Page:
Better late than never. No it won’t stop those determined to hide behind fake identities but it is a step in the right direction if you want your brand to be taken seriously. It’s just incredible that across the internet it’s taken this long for brand owners to wrest control of their products from the idiots who advocated that anonymity was a good thing, that content should be “set free”, and that Google was a force for good.


Apparently using your real name wasn’t enough to stop you from posting a useless conflation of various disparate subjects and name calling.

Pseudo Hipster

“No it won’t stop those determined to hide behind fake identities but it is a step in the right direction if you want your brand to be taken seriously.”

If your brand is tied to comments and not the actual quality of the articles your doing something horribly wrong……

Christina Coad

Actually if this DOESN’T happen HuffPo will lose people.
Many people have left because of the trolls. It used to be that most of the comments were real comments and a few were trolls, now depending on the story you’ll have trolls making most of the comments, for example unless you want to just read VERY racist comments or endless variations of “if Obama had a son…” Or “where Sharpton now” you can’t even read the comments on any story with a black person in it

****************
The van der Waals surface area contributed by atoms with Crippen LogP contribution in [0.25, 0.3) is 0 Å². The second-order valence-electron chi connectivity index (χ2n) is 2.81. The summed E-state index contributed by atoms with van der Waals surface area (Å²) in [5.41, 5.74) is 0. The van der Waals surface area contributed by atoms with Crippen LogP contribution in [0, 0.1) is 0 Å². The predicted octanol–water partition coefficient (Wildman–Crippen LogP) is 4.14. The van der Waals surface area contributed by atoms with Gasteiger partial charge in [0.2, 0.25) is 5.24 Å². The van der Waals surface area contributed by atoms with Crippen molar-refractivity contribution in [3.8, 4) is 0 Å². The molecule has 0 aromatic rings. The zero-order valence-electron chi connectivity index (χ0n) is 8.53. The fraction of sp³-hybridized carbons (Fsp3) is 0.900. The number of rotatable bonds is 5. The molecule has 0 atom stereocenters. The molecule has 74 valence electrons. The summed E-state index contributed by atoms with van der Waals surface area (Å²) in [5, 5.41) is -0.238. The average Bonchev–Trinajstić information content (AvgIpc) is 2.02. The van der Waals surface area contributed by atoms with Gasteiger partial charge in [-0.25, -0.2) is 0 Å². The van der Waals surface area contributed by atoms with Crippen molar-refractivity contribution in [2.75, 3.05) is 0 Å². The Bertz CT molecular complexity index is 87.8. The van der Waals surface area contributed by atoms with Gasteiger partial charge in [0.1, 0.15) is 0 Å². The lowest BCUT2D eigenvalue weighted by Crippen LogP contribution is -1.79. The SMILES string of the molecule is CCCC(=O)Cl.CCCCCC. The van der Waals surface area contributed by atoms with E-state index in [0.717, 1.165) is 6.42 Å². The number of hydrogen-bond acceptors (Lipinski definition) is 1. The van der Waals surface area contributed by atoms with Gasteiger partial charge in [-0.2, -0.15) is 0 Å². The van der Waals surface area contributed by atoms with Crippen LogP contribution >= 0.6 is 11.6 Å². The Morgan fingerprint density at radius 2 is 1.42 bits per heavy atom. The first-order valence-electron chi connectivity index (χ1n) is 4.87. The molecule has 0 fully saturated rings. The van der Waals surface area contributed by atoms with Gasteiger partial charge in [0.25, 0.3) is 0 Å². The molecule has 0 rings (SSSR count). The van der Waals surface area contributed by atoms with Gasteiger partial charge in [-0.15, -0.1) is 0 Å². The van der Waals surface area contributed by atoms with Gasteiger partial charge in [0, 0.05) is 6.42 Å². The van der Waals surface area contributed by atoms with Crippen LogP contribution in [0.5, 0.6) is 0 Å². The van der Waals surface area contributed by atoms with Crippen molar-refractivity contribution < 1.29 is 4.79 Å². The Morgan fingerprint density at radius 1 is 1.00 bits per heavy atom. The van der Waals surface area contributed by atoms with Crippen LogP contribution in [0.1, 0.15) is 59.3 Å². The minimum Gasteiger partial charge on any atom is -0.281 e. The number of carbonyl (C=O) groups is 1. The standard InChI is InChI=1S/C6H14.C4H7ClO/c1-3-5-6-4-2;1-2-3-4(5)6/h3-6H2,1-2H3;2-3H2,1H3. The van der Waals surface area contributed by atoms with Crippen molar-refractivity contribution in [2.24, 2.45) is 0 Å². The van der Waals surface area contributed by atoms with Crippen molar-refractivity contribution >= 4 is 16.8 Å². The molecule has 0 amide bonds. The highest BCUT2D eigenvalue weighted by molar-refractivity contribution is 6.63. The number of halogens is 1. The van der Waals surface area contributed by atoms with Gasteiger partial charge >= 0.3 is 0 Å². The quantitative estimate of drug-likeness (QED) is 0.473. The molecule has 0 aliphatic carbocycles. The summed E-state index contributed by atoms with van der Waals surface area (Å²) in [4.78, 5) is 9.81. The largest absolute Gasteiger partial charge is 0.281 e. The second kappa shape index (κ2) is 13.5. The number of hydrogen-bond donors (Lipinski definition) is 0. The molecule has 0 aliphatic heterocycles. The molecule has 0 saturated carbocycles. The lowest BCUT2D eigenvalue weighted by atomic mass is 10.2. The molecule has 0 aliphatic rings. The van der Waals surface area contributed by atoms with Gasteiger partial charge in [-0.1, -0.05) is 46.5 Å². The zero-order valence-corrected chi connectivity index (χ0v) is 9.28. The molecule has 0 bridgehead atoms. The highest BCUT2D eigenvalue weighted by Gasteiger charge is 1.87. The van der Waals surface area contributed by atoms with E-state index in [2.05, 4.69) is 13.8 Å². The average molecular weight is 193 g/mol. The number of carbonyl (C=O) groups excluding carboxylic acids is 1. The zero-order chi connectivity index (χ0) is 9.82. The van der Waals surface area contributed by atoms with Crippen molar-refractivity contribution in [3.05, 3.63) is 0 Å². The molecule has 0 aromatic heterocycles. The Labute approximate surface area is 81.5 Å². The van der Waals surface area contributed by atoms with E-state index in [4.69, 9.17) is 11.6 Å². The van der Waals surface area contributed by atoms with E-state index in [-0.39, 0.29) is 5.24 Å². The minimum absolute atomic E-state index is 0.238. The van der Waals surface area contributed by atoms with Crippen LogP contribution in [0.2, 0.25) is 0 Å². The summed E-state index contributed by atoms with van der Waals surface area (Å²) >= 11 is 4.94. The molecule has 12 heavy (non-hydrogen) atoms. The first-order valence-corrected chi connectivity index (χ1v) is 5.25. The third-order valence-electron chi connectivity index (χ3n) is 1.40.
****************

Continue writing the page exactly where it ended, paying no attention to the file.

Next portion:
Valentine North

Heh :)
I don’t know about trolling, but I have three email addresses each for a different identity, one entirely for games, one for real life contacts and another for stuff like this :D

The truth is, it wouldn’t really matter, because they can still log the IP of the users, rendering any other form of identity irrelevant. Anyone bothering to use a VPN or a proxy to disguise even that bit of data, will surely have taken steps to create a false identity.

I work as a web developer, making actual websites, and from what I saw recently, even the most basic authentication modules store IP addresses of users by default. It can be easily removed, but a web site owner will usually want as much data as possible for various reasons, and anonymizing it won’t be anyone’s priority.

Oh, and if I seem like a jackass sometimes, it’s not on purpose.

David Hussey

They could require a credit card for identity verification, that would make the IP sniffing redundant


Good luck with that. I predict a fairly steep drop in HuffPo’s readership once the new rules take effect.

Christina Coad

Good. It’s insane on there anymore, the other day I had to go through 3 pages of comments on a story in the crime section that didn’t mention the persons race. And many of those were a variation of the same 3 or 4 things
– “if Obama had a son…..”
– “where Sharpton now?”
-“why isn’t this on the front page, because he’s black”
Then you got into the really bad ones about “killing all those animals” and on and on.
Alot of users have already left because its too full of trolls


I’m not sure that will deter the trolls. It doesn’t on Google+


It’s a lot easier to create any/many fake profiles, with fake names, on Google+.
On Facebook it’s not as easy to do so.